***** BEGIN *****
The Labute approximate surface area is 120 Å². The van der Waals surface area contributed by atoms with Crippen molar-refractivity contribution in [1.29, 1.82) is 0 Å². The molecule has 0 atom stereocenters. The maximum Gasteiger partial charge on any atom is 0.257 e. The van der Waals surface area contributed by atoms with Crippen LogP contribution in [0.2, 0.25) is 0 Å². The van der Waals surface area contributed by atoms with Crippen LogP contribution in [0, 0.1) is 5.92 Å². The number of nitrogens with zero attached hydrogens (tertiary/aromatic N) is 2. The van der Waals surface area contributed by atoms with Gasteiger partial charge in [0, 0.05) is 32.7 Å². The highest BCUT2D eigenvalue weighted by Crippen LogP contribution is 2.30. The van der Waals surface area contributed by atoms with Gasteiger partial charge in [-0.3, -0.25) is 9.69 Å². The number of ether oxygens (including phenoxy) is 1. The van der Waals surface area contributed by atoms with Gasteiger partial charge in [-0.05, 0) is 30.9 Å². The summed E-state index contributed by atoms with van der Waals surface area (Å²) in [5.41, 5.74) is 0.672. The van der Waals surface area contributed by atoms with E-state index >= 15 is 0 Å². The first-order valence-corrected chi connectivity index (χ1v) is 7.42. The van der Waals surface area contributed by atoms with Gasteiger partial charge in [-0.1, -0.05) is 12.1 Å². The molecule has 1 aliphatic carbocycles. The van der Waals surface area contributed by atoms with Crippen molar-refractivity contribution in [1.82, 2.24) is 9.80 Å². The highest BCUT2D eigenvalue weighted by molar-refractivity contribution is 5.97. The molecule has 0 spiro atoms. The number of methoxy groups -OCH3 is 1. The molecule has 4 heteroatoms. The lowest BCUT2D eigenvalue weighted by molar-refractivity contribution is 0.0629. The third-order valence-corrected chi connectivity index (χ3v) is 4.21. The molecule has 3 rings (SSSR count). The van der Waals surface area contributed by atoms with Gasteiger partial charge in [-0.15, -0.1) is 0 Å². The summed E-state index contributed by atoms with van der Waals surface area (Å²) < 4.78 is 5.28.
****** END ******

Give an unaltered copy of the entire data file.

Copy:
The Labute approximate surface area is 120 Å². The van der Waals surface area contributed by atoms with Crippen molar-refractivity contribution in [1.29, 1.82) is 0 Å². The molecule has 0 atom stereocenters. The maximum Gasteiger partial charge on any atom is 0.257 e. The van der Waals surface area contributed by atoms with Crippen LogP contribution in [0.2, 0.25) is 0 Å². The van der Waals surface area contributed by atoms with Crippen LogP contribution in [0, 0.1) is 5.92 Å². The number of nitrogens with zero attached hydrogens (tertiary/aromatic N) is 2. The van der Waals surface area contributed by atoms with Gasteiger partial charge in [0, 0.05) is 32.7 Å². The highest BCUT2D eigenvalue weighted by Crippen LogP contribution is 2.30. The van der Waals surface area contributed by atoms with Gasteiger partial charge in [-0.3, -0.25) is 9.69 Å². The number of ether oxygens (including phenoxy) is 1. The van der Waals surface area contributed by atoms with Gasteiger partial charge in [-0.05, 0) is 30.9 Å². The summed E-state index contributed by atoms with van der Waals surface area (Å²) in [5.41, 5.74) is 0.672. The van der Waals surface area contributed by atoms with E-state index >= 15 is 0 Å². The first-order valence-corrected chi connectivity index (χ1v) is 7.42. The van der Waals surface area contributed by atoms with Gasteiger partial charge in [-0.1, -0.05) is 12.1 Å². The molecule has 1 aliphatic carbocycles. The van der Waals surface area contributed by atoms with Crippen molar-refractivity contribution in [1.82, 2.24) is 9.80 Å². The highest BCUT2D eigenvalue weighted by molar-refractivity contribution is 5.97. The molecule has 0 spiro atoms. The number of methoxy groups -OCH3 is 1. The molecule has 4 heteroatoms. The lowest BCUT2D eigenvalue weighted by molar-refractivity contribution is 0.0629. The third-order valence-corrected chi connectivity index (χ3v) is 4.21. The molecule has 3 rings (SSSR count). The van der Waals surface area contributed by atoms with Gasteiger partial charge in [-0.15, -0.1) is 0 Å². The summed E-state index contributed by atoms with van der Waals surface area (Å²) < 4.78 is 5.28.